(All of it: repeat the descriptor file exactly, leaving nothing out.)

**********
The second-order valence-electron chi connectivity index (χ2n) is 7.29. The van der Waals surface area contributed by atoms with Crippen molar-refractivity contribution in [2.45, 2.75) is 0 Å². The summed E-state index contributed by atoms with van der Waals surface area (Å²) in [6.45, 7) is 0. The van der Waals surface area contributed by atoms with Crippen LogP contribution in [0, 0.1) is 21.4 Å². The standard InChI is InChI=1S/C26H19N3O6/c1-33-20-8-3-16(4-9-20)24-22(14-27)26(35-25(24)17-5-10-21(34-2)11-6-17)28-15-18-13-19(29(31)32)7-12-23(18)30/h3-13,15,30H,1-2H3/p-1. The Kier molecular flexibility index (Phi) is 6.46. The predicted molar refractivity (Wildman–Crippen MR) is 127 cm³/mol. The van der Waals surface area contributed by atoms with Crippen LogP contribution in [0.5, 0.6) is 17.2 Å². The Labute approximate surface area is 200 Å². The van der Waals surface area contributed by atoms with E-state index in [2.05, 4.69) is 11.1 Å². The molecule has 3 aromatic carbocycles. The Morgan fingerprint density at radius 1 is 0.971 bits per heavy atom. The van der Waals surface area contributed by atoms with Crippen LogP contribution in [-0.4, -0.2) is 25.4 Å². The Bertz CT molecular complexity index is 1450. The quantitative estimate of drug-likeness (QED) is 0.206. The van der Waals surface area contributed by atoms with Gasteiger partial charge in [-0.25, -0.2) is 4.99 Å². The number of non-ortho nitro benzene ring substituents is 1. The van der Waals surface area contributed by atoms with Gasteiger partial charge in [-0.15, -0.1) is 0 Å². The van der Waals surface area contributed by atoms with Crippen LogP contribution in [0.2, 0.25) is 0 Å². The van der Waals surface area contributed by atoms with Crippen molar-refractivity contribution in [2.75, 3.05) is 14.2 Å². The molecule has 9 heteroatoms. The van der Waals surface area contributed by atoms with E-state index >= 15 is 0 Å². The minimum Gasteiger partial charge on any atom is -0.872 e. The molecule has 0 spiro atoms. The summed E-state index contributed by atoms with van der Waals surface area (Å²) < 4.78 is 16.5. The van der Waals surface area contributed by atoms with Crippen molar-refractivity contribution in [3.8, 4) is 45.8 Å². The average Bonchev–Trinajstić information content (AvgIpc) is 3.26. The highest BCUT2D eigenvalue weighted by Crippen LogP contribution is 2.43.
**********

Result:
The second-order valence-electron chi connectivity index (χ2n) is 7.29. The van der Waals surface area contributed by atoms with Crippen molar-refractivity contribution in [2.45, 2.75) is 0 Å². The summed E-state index contributed by atoms with van der Waals surface area (Å²) in [6.45, 7) is 0. The van der Waals surface area contributed by atoms with Crippen LogP contribution in [0, 0.1) is 21.4 Å². The standard InChI is InChI=1S/C26H19N3O6/c1-33-20-8-3-16(4-9-20)24-22(14-27)26(35-25(24)17-5-10-21(34-2)11-6-17)28-15-18-13-19(29(31)32)7-12-23(18)30/h3-13,15,30H,1-2H3/p-1. The Kier molecular flexibility index (Phi) is 6.46. The predicted molar refractivity (Wildman–Crippen MR) is 127 cm³/mol. The van der Waals surface area contributed by atoms with Crippen LogP contribution in [0.5, 0.6) is 17.2 Å². The Labute approximate surface area is 200 Å². The van der Waals surface area contributed by atoms with E-state index in [2.05, 4.69) is 11.1 Å². The molecule has 3 aromatic carbocycles. The Morgan fingerprint density at radius 1 is 0.971 bits per heavy atom. The van der Waals surface area contributed by atoms with Crippen LogP contribution in [-0.4, -0.2) is 25.4 Å². The Bertz CT molecular complexity index is 1450. The quantitative estimate of drug-likeness (QED) is 0.206. The van der Waals surface area contributed by atoms with Gasteiger partial charge in [-0.25, -0.2) is 4.99 Å². The number of non-ortho nitro benzene ring substituents is 1. The van der Waals surface area contributed by atoms with Gasteiger partial charge in [-0.15, -0.1) is 0 Å². The van der Waals surface area contributed by atoms with Crippen LogP contribution in [0.2, 0.25) is 0 Å². The van der Waals surface area contributed by atoms with Crippen molar-refractivity contribution in [2.75, 3.05) is 14.2 Å². The molecule has 9 heteroatoms. The van der Waals surface area contributed by atoms with E-state index >= 15 is 0 Å². The minimum Gasteiger partial charge on any atom is -0.872 e. The molecule has 0 spiro atoms. The summed E-state index contributed by atoms with van der Waals surface area (Å²) < 4.78 is 16.5. The van der Waals surface area contributed by atoms with Crippen molar-refractivity contribution in [3.8, 4) is 45.8 Å². The average Bonchev–Trinajstić information content (AvgIpc) is 3.26. The highest BCUT2D eigenvalue weighted by Crippen LogP contribution is 2.43.